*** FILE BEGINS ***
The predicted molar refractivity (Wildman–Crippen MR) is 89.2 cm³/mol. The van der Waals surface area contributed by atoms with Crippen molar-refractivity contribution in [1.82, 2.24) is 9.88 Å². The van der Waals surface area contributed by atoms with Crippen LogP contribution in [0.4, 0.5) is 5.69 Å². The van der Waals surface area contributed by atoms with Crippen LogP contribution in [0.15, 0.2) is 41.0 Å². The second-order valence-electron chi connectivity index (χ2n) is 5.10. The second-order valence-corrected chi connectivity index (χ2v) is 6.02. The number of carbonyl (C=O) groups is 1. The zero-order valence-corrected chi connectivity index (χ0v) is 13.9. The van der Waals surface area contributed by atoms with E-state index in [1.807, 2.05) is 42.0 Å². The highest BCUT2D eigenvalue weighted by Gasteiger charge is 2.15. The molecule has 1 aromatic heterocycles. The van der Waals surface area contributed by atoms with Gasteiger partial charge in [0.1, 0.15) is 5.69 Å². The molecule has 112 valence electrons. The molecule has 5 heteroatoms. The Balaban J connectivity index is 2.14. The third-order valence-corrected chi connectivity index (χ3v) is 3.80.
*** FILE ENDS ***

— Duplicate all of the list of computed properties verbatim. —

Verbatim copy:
The predicted molar refractivity (Wildman–Crippen MR) is 89.2 cm³/mol. The van der Waals surface area contributed by atoms with Crippen molar-refractivity contribution in [1.82, 2.24) is 9.88 Å². The van der Waals surface area contributed by atoms with Crippen LogP contribution in [0.4, 0.5) is 5.69 Å². The van der Waals surface area contributed by atoms with Crippen LogP contribution in [0.15, 0.2) is 41.0 Å². The second-order valence-electron chi connectivity index (χ2n) is 5.10. The second-order valence-corrected chi connectivity index (χ2v) is 6.02. The number of carbonyl (C=O) groups is 1. The zero-order valence-corrected chi connectivity index (χ0v) is 13.9. The van der Waals surface area contributed by atoms with E-state index in [1.807, 2.05) is 42.0 Å². The highest BCUT2D eigenvalue weighted by Gasteiger charge is 2.15. The molecule has 1 aromatic heterocycles. The van der Waals surface area contributed by atoms with Gasteiger partial charge in [0.1, 0.15) is 5.69 Å². The molecule has 112 valence electrons. The molecule has 5 heteroatoms. The Balaban J connectivity index is 2.14. The third-order valence-corrected chi connectivity index (χ3v) is 3.80.